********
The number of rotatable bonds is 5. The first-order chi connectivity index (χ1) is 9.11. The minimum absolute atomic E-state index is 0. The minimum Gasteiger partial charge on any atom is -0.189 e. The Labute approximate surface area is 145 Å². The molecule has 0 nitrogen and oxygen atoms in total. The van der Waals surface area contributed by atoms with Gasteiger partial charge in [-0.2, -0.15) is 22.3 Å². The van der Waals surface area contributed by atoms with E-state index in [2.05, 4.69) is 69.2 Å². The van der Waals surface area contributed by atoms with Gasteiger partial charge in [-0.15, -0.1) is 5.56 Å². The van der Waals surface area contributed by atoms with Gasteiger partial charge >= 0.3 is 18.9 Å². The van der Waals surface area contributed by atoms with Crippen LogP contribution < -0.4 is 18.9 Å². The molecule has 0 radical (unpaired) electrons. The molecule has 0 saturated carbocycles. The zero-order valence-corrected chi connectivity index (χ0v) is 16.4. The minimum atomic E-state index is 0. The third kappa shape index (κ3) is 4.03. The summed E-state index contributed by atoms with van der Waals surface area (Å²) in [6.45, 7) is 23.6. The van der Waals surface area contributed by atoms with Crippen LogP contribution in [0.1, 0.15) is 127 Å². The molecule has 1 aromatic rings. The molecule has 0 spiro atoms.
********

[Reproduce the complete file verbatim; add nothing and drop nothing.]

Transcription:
The number of rotatable bonds is 5. The first-order chi connectivity index (χ1) is 9.11. The minimum absolute atomic E-state index is 0. The minimum Gasteiger partial charge on any atom is -0.189 e. The Labute approximate surface area is 145 Å². The molecule has 0 nitrogen and oxygen atoms in total. The van der Waals surface area contributed by atoms with Gasteiger partial charge in [-0.2, -0.15) is 22.3 Å². The van der Waals surface area contributed by atoms with E-state index in [2.05, 4.69) is 69.2 Å². The van der Waals surface area contributed by atoms with Gasteiger partial charge in [-0.15, -0.1) is 5.56 Å². The van der Waals surface area contributed by atoms with Gasteiger partial charge >= 0.3 is 18.9 Å². The van der Waals surface area contributed by atoms with Crippen LogP contribution < -0.4 is 18.9 Å². The molecule has 0 radical (unpaired) electrons. The molecule has 0 saturated carbocycles. The zero-order valence-corrected chi connectivity index (χ0v) is 16.4. The minimum atomic E-state index is 0. The third kappa shape index (κ3) is 4.03. The summed E-state index contributed by atoms with van der Waals surface area (Å²) in [6.45, 7) is 23.6. The van der Waals surface area contributed by atoms with Crippen LogP contribution in [0.1, 0.15) is 127 Å². The molecule has 1 aromatic rings. The molecule has 0 spiro atoms.